About UMass Medical School

The University of Massachusetts Medical School (UMMS), one of five campuses of the University system, comprises of the School of Medicine, the Graduate School of Biomedical Sciences, the Graduate School of Nursing, a thriving research enterprise and an innovative public service initiative, Commonwealth Medicine. Its mission is to advance the health of the people of the commonwealth through pioneering education, research, public service and health care delivery with its clinical partner, UMass Memorial Health Care. In doing so, it has built a reputation as a world-class research institution and as a leader in primary care education. The Medical School attracts more than $ 240 million annually in research funding, placing it among the top 50 medical schools in the nation. In 2006, UMMS’s Craig C. Mello, PhD, Howard Hughes Medical Institute Investigator and the Blais University Chair of Molecular Medicine, was awarded the Nobel Prize in Physiology or Medicine, along with colleague Andrew Z. Fire, PhD, of Stanford University, for their discoveries related to RNA interference (RNAi). The 2013 opening of the Albert Sherman Center ushered in a new era of biomedical research and education on campus. Designed to maximize collaboration across fields, the Sherman Center is home to scientists pursing novel research in emerging scientific fields with the goal of translating new discoveries into innovative therapies for human diseases.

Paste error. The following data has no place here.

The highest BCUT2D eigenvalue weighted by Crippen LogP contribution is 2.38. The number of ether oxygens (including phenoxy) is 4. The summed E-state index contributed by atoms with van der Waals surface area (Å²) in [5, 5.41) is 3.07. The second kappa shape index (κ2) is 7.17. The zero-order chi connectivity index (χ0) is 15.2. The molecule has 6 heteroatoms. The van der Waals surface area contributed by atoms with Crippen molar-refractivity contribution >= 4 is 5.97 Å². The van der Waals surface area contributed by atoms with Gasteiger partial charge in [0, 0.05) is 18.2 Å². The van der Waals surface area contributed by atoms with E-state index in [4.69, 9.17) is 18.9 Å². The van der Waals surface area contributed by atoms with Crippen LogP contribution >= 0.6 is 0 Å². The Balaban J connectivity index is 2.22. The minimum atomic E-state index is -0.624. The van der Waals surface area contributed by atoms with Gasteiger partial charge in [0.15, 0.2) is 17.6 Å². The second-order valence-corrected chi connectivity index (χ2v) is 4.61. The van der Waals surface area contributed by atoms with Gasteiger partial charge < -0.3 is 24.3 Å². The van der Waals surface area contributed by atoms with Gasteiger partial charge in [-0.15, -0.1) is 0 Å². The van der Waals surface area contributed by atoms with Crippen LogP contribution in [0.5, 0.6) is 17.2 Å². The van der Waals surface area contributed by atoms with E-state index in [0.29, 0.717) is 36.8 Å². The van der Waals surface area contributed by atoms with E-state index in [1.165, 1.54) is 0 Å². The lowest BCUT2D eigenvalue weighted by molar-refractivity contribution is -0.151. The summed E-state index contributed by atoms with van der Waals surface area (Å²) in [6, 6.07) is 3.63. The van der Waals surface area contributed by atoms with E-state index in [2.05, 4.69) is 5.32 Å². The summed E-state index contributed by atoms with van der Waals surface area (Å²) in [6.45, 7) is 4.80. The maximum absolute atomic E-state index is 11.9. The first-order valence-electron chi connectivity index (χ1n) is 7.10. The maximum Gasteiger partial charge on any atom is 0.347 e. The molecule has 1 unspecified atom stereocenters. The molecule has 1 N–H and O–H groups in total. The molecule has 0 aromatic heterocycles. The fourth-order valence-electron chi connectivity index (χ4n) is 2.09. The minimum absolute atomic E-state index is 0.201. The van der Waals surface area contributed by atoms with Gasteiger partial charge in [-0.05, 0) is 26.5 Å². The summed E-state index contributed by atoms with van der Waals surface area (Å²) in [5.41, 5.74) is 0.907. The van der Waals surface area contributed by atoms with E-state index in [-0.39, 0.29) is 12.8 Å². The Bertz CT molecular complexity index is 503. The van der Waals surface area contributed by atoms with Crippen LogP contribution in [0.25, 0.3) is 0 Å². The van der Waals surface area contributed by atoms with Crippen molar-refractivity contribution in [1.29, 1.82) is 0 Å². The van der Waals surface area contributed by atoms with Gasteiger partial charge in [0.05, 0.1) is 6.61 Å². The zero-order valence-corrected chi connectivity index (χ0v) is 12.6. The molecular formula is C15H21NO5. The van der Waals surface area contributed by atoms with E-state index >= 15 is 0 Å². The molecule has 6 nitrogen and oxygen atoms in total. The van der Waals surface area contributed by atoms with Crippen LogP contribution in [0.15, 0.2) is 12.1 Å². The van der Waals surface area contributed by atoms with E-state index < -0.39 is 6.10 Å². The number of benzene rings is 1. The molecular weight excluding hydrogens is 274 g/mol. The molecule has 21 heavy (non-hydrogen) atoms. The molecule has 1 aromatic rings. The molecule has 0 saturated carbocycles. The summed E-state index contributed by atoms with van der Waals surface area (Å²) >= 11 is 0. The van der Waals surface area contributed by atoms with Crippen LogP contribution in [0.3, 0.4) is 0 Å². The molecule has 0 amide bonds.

Contact:

Michael Cohen, WPI                            

508-868-4778                        

mcohen(at)wpi(dot)edu    

Megan Bard, UMMS

508.856.2296

megan(dot)bard(at)umassmed(dot)edu







Wright Now Fitness: How Exercise and Diet Can Reduce Your Risk of Developing Type 2 Diabetes


(PRWEB) December 17, 2014

Almost 30 million children and adults in the US have diabetes. 79 million adults in the US over the age of 20 have prediabetes. Half of adults aged 65 or older have prediabetes. Prediabetes is a condition in which blood glucose levels are higher than normal, but not high enough to be diagnosed as full-blown diabetes.

    According to the American Diabetes Association (ADA, 2012), an individual’s chances of having prediabetes go up if he or she:

    Is age 45 or older
    Is African American, Hispanic/Latino, American Indian, Asian American or Pacific Islander
    Has a parent, brother or sister with diabetes
    Is overweight
    Is physically inactive
    Has high blood pressure or takes medicine for high blood pressure
    Has low high-density lipoprotein (HDL) cholesterol and/or high triglycerides
    Is a woman who had diabetes during pregnancy
    Has been diagnosed with polycystic ovary syndrome

The good news is that there are many lifestyle changes that a person with prediabetes can make to prevent the development of type 2 diabetes. Some of these important lifestyle changes include losing weight, eating a healthy diet, and physical activity.